(CNN) -- The whistleblower website WikiLeaks said Sunday that it was under cyber attack, preventing it from posting tens of thousands of classified U.S. diplomatic cables, it said via Twitter Sunday.
Despite the glitch, five international news outlets which had obtained the documents ahead of time published details of the leaked documents on their websites.
The announcement of the apparent attack came shortly after the United States warned WikiLeaks editor-in-chief Julian Assange that publishing the papers would be illegal and would endanger peoples' lives.
The New York Times, The Guardian newspaper in England, and newspapers and magazines in three other European nations published portions of the new classified material on Sunday.
The site, meanwhile, was experiencing a distributed denial of service (DDOS) attack, it said. That's an effort to make a website unavailable to users, normally by flooding it with requests for data.
As of 3 p.m. Sunday, the site was inaccessible.
The U.S. State Department's legal adviser said Saturday that if any materials in the posting of documents by the site were provided by government officials without proper authorization, "they were provided in violation of U.S. law and without regard for the grave consequences of this action."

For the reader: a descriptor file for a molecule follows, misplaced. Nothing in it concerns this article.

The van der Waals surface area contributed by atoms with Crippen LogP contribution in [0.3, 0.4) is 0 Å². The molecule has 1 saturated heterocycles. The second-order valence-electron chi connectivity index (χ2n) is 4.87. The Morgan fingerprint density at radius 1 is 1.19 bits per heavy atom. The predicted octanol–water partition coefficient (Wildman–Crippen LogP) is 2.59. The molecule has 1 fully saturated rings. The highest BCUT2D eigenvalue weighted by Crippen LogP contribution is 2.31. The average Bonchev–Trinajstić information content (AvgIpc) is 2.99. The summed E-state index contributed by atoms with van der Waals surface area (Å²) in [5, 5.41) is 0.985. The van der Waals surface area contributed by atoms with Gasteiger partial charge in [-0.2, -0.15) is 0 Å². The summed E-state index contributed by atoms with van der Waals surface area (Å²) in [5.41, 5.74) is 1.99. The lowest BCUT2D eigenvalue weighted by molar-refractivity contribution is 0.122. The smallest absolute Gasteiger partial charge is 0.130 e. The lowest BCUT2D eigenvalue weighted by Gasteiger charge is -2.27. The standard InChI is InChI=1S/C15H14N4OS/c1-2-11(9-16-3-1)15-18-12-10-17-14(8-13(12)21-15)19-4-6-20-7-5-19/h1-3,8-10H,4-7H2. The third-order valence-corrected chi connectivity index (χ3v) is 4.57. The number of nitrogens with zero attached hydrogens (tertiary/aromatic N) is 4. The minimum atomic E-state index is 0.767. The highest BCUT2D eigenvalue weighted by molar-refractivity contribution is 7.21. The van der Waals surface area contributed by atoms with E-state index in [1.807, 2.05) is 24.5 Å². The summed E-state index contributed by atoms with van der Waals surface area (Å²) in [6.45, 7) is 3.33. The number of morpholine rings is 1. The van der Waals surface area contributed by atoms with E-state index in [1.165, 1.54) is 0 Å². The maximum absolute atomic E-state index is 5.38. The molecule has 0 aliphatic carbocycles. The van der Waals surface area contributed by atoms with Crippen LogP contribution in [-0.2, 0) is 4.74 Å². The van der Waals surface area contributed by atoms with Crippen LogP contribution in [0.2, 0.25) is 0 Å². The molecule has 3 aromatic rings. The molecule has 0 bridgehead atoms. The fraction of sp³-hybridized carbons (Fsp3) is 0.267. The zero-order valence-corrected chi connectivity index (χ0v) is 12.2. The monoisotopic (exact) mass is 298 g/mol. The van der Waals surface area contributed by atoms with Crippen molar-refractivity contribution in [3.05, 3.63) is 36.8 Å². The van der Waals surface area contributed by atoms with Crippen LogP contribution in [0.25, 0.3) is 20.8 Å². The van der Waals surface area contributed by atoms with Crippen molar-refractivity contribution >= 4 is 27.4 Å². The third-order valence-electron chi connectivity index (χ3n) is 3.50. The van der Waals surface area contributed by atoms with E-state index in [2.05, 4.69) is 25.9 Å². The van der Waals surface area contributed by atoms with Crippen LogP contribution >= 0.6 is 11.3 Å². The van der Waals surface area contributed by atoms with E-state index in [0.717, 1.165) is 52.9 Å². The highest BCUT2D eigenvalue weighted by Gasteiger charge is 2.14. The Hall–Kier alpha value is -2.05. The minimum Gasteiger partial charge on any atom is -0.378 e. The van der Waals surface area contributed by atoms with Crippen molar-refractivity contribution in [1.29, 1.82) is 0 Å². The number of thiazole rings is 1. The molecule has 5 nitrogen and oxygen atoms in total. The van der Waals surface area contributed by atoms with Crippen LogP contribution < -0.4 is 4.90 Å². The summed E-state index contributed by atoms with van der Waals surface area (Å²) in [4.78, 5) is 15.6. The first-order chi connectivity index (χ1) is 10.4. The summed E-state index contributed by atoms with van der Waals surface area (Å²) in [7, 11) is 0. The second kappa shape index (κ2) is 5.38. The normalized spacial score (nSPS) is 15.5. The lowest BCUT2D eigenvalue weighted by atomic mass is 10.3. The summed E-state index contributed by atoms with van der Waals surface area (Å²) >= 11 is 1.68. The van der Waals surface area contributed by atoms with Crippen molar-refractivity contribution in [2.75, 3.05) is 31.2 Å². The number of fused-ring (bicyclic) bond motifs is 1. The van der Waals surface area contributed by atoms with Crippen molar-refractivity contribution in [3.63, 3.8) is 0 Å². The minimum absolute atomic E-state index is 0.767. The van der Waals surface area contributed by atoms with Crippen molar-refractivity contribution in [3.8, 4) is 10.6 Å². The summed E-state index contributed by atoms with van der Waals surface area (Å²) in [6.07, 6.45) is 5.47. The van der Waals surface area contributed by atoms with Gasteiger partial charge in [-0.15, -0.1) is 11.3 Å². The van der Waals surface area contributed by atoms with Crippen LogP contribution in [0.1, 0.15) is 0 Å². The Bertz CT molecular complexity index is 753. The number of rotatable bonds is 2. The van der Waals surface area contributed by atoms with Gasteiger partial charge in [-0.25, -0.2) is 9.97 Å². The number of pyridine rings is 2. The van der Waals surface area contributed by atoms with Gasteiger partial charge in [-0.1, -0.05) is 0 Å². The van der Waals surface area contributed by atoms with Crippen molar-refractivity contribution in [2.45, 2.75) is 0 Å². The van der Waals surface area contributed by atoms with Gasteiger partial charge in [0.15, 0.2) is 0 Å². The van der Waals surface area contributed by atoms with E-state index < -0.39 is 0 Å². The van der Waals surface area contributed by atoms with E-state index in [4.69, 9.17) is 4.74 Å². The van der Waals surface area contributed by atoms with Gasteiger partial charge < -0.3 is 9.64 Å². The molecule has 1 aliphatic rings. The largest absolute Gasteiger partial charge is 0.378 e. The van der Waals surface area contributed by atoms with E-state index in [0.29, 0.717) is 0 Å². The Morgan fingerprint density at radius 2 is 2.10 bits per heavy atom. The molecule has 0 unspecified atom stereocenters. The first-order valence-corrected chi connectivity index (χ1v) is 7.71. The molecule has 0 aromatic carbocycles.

WikiLeaks indicated last week that it was preparing to release a new batch of previously classified U.S. military documents.
"Next release is 7x the size of the Iraq War Logs," the group stated via Twitter Monday. "Intense pressure over it for months. Keep us strong."
State Department Legal Adviser Harold Hongju Koh told Assange he was responding to a letter about the newest leak.
Koh wrote that the department had spoken with representatives from The New York Times and The Guardian newspapers, and the German magazine Der Spiegel about 250,000 documents the whistleblower organization provided to them for publication.
WikiLeaks said Sunday it had also given documents to El Pais in Spain and Le Monde in France.
Koh described the distribution as the "illegal dissemination of classified documents" and said it would "place at risk the lives of countless individuals" -- criticisms that have been repeated by U.S. officials after past postings on the site.
The information blitz from WikiLeaks is expected to offer a glimpse into the worldwide communications of the State Department and its 297 embassies, consulates and missions through what are commonly referred to as "cables."
Koh wrote that releasing such documents could jeopardize relationships with allies, military actions and anti-terrorism operations.
CNN has not had advanced access to the documents, unlike some media organizations, because the company declined to sign a confidentiality agreement with WikiLeaks.
CNN Senior State Department Producer Elise Labott contributed to this report.